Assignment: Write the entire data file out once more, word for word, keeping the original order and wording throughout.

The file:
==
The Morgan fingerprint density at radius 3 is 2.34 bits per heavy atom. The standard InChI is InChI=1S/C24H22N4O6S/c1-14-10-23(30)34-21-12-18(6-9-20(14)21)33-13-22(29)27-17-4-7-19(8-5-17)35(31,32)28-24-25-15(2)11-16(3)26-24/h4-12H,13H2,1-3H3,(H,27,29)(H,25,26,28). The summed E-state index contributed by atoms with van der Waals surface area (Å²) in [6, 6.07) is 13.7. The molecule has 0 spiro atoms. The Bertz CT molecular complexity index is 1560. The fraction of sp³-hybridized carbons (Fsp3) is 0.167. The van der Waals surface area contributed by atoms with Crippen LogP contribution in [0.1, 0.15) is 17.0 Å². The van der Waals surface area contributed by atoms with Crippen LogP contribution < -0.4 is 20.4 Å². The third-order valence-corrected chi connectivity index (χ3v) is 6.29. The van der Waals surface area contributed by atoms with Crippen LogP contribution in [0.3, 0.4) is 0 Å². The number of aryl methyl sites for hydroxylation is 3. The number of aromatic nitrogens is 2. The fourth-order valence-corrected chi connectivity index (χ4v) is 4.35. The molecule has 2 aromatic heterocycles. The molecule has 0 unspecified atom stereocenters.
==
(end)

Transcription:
The Morgan fingerprint density at radius 3 is 2.34 bits per heavy atom. The standard InChI is InChI=1S/C24H22N4O6S/c1-14-10-23(30)34-21-12-18(6-9-20(14)21)33-13-22(29)27-17-4-7-19(8-5-17)35(31,32)28-24-25-15(2)11-16(3)26-24/h4-12H,13H2,1-3H3,(H,27,29)(H,25,26,28). The summed E-state index contributed by atoms with van der Waals surface area (Å²) in [6, 6.07) is 13.7. The molecule has 0 spiro atoms. The Bertz CT molecular complexity index is 1560. The fraction of sp³-hybridized carbons (Fsp3) is 0.167. The van der Waals surface area contributed by atoms with Crippen LogP contribution in [0.1, 0.15) is 17.0 Å². The van der Waals surface area contributed by atoms with Crippen LogP contribution < -0.4 is 20.4 Å². The third-order valence-corrected chi connectivity index (χ3v) is 6.29. The van der Waals surface area contributed by atoms with Crippen LogP contribution in [0.3, 0.4) is 0 Å². The number of aryl methyl sites for hydroxylation is 3. The number of aromatic nitrogens is 2. The fourth-order valence-corrected chi connectivity index (χ4v) is 4.35. The molecule has 2 aromatic heterocycles. The molecule has 0 unspecified atom stereocenters.